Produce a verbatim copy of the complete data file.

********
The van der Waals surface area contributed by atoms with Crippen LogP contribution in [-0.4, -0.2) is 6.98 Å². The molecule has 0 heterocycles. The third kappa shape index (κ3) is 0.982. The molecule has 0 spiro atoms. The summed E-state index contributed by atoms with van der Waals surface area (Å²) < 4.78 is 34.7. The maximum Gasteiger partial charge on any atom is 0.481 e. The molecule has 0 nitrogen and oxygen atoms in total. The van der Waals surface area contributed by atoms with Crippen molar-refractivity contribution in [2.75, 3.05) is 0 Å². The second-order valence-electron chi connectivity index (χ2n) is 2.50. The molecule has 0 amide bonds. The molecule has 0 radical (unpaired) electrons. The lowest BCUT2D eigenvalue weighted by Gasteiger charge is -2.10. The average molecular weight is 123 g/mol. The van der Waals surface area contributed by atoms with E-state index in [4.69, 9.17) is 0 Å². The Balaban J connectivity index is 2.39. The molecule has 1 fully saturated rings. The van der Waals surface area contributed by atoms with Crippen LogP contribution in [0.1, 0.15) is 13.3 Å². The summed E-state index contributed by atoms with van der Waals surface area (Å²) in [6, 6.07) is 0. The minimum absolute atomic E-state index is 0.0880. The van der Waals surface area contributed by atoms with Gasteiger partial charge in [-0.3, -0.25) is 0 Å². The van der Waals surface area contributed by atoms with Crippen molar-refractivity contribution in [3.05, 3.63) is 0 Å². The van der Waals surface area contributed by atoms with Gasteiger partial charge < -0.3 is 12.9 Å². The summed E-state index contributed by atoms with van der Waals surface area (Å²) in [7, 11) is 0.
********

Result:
The van der Waals surface area contributed by atoms with Crippen LogP contribution in [-0.4, -0.2) is 6.98 Å². The molecule has 0 heterocycles. The third kappa shape index (κ3) is 0.982. The molecule has 0 spiro atoms. The summed E-state index contributed by atoms with van der Waals surface area (Å²) < 4.78 is 34.7. The maximum Gasteiger partial charge on any atom is 0.481 e. The molecule has 0 nitrogen and oxygen atoms in total. The van der Waals surface area contributed by atoms with Crippen molar-refractivity contribution in [2.75, 3.05) is 0 Å². The second-order valence-electron chi connectivity index (χ2n) is 2.50. The molecule has 0 amide bonds. The molecule has 0 radical (unpaired) electrons. The lowest BCUT2D eigenvalue weighted by Gasteiger charge is -2.10. The average molecular weight is 123 g/mol. The van der Waals surface area contributed by atoms with E-state index in [4.69, 9.17) is 0 Å². The Balaban J connectivity index is 2.39. The molecule has 1 fully saturated rings. The van der Waals surface area contributed by atoms with Crippen LogP contribution in [0.1, 0.15) is 13.3 Å². The summed E-state index contributed by atoms with van der Waals surface area (Å²) in [6, 6.07) is 0. The minimum absolute atomic E-state index is 0.0880. The van der Waals surface area contributed by atoms with Gasteiger partial charge in [-0.3, -0.25) is 0 Å². The van der Waals surface area contributed by atoms with Crippen molar-refractivity contribution in [3.05, 3.63) is 0 Å². The van der Waals surface area contributed by atoms with Gasteiger partial charge < -0.3 is 12.9 Å². The summed E-state index contributed by atoms with van der Waals surface area (Å²) in [7, 11) is 0.